Set during the era of China’s Cultural Revolution, the visually spectacular war drama One Second won the Rene Rodriguez Critics Award, selected by accredited film critics covering the Festival. The film, screened as a Special Presentation, is directed by Chinese filmmaker Zhang Yimou, a three-time Oscar nominee for Best Foreign Language Film.

Felipe Pérez Santiago, composer of Amalgama, earned the Alacran Music in Film Award, sponsored by Alacran Group. The award highlights the power of music and film and celebrates the role of the film composer. Art of Light (Composer) Award honoree Cristobal Tapia de Veer selected the winner.

The short film categories were toplined by the $10,000 WarnerMedia OneFifty Latino Short Film Award, which bestows $5,000 upon the winner and $1,250 each to four runners-up. The top prize went to the dramatic short “Hector’s Woman (La mujer de Héctor)” from NYC-based Puerto Rican filmmaker Ricardo Varona, with other prizes given to “Chilly & Milly,” “It’s Not Her (No Es Ella),” “For Some Horses (Por unos caballos),” and “The Year of the Radio (El Año del Radio).”

Pakistani filmmaker Ali Sohail Jaura earned the $5,000 Miami International Short Film award for “Murder Tongue,” which illuminates one of the most brutal chapters in the history of Karachi, Pakistan. The $500 University of Miami Short Documentary Film Award, as judged by University of Miami School of Communications faculty members, was given to “The Originals,” directed by Cristina Costantini and Alfie Koetter, a ten-year retrospective through the eyes of their former landlord and his childhood friends about growing up in South Brooklyn. “Firelei Báez: An Open Horizon (or) The Stillness of a Wound,” directed by Souki Mehdaoui, received an honorable mention.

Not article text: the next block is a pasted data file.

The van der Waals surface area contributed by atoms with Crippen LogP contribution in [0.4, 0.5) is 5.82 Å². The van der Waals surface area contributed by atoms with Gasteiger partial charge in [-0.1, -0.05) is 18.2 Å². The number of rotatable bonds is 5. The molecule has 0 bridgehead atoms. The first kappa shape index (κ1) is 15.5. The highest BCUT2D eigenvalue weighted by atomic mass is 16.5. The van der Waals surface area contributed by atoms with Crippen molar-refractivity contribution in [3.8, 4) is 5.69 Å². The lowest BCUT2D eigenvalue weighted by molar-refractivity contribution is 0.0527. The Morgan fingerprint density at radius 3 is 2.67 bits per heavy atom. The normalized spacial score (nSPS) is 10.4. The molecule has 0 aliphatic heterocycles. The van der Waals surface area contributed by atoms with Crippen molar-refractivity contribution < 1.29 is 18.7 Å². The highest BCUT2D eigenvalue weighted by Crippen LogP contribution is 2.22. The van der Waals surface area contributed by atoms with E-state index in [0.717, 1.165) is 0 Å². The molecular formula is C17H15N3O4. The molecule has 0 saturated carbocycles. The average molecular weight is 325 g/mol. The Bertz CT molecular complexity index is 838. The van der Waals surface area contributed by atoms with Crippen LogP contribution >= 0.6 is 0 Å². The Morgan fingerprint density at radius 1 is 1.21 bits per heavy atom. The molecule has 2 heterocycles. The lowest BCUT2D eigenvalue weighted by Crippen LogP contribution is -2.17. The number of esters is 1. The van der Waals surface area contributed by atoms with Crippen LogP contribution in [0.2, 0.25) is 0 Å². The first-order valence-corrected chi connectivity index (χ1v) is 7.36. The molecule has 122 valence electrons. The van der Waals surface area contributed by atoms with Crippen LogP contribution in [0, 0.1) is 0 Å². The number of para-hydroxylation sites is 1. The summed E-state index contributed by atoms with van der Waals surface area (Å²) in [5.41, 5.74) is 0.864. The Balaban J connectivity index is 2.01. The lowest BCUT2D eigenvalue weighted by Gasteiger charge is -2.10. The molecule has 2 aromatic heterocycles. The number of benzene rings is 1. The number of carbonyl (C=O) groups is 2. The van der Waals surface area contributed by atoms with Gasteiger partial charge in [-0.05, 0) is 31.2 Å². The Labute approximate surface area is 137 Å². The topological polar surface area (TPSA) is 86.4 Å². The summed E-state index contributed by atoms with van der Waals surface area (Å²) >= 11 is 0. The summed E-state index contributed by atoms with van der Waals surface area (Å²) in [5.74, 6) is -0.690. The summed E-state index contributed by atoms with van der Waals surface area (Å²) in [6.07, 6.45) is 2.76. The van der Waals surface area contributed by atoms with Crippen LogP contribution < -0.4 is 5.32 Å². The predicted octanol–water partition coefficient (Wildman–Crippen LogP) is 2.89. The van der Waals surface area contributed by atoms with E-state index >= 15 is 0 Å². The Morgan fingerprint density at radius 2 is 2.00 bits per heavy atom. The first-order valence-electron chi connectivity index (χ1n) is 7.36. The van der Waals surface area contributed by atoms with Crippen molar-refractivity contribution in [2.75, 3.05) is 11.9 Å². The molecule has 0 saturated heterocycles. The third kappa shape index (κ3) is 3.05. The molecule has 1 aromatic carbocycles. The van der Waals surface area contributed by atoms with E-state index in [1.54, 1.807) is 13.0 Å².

The Audience Short Film Award went to romantic comedy “Cariño,” directed by Fernanda Lamuño. First runner up was “Un Pequeño Corte,” directed by Mariana Serrano and second runner up “Madame Pipi,” directed by Rachelle Salnave.

This year’s Best Poster Award went to two outstanding images. Designed by Nate Biller of Jump Cut, the poster for the period drama Parsley evoked the style of Hollywood epics of the 1930s, according to the Festival’s selection panel, while it “subverts those traditions by foregrounding Black Latinx/Haitian characters” to create a timely statement at once “poignant and powerful.” Sander Brouwer’s work for the Chilean thriller Immersion, spotlighting a man unwilling to help a sinking boat, “moved” the judges “immensely” through an inverted submergence in emotion, “a conflict of morals and paranoia,” that can prevent human beings from acting compassionately.

Previous Knight Marimbas Award winner Lorenz Metz served as trailer editor of his own film, the Switzerland-produced Soul of a Beast, a conflicted romantic drama which was chosen for this year’s Best Trailer Award by select members of the Festival’s Program Committee.

Returning in 2022 is the $1,000 Florida Cinemaslam Student Film Award, judged by previous Cinemaslam-winning alumni, with its cash prize going to the gay character study The Truth of a Thousand Nights, directed by Chris Molina. Other non-cash awards were given in five categories: Offside, directed by Emiliano Gioffre (Best Writing), Offside, directed by Emiliano Gioffre (Best Actor), One Call Away, directed by Camila Marcano (Best Actress), Cut Short, directed by Charlie Andelman (Best Cinematography) and Symfaunic, directed by Erin Bergin and Darby Kate Snyder (Best Technical Achievement).